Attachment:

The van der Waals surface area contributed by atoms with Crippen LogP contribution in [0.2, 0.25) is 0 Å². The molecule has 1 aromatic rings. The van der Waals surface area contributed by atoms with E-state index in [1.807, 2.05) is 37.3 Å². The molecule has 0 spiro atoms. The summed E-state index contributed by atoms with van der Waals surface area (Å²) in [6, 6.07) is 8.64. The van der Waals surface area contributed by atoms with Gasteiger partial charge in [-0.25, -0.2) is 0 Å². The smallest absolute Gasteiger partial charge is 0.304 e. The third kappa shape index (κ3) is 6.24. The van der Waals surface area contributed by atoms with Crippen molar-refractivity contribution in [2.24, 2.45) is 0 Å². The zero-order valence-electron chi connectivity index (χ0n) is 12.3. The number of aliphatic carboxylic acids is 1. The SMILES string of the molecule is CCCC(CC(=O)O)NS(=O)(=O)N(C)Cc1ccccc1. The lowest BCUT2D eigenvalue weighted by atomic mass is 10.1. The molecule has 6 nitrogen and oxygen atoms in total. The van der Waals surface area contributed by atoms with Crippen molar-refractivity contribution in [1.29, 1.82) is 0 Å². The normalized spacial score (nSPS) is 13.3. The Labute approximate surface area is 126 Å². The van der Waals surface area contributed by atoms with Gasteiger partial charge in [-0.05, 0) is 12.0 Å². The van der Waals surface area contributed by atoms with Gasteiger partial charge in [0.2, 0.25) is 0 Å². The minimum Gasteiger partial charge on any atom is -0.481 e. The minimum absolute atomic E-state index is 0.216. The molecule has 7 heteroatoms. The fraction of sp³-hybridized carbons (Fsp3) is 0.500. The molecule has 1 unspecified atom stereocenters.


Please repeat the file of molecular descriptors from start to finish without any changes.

The van der Waals surface area contributed by atoms with Crippen LogP contribution in [0.2, 0.25) is 0 Å². The molecule has 1 aromatic rings. The van der Waals surface area contributed by atoms with E-state index in [1.807, 2.05) is 37.3 Å². The molecule has 0 spiro atoms. The summed E-state index contributed by atoms with van der Waals surface area (Å²) in [6, 6.07) is 8.64. The van der Waals surface area contributed by atoms with Gasteiger partial charge in [-0.25, -0.2) is 0 Å². The smallest absolute Gasteiger partial charge is 0.304 e. The third kappa shape index (κ3) is 6.24. The van der Waals surface area contributed by atoms with Crippen molar-refractivity contribution in [2.24, 2.45) is 0 Å². The zero-order valence-electron chi connectivity index (χ0n) is 12.3. The number of aliphatic carboxylic acids is 1. The SMILES string of the molecule is CCCC(CC(=O)O)NS(=O)(=O)N(C)Cc1ccccc1. The lowest BCUT2D eigenvalue weighted by atomic mass is 10.1. The molecule has 6 nitrogen and oxygen atoms in total. The van der Waals surface area contributed by atoms with Crippen molar-refractivity contribution in [1.29, 1.82) is 0 Å². The normalized spacial score (nSPS) is 13.3. The Labute approximate surface area is 126 Å². The van der Waals surface area contributed by atoms with Gasteiger partial charge in [-0.05, 0) is 12.0 Å². The van der Waals surface area contributed by atoms with Gasteiger partial charge in [0.2, 0.25) is 0 Å². The minimum Gasteiger partial charge on any atom is -0.481 e. The minimum absolute atomic E-state index is 0.216. The molecule has 7 heteroatoms. The fraction of sp³-hybridized carbons (Fsp3) is 0.500. The molecule has 1 unspecified atom stereocenters.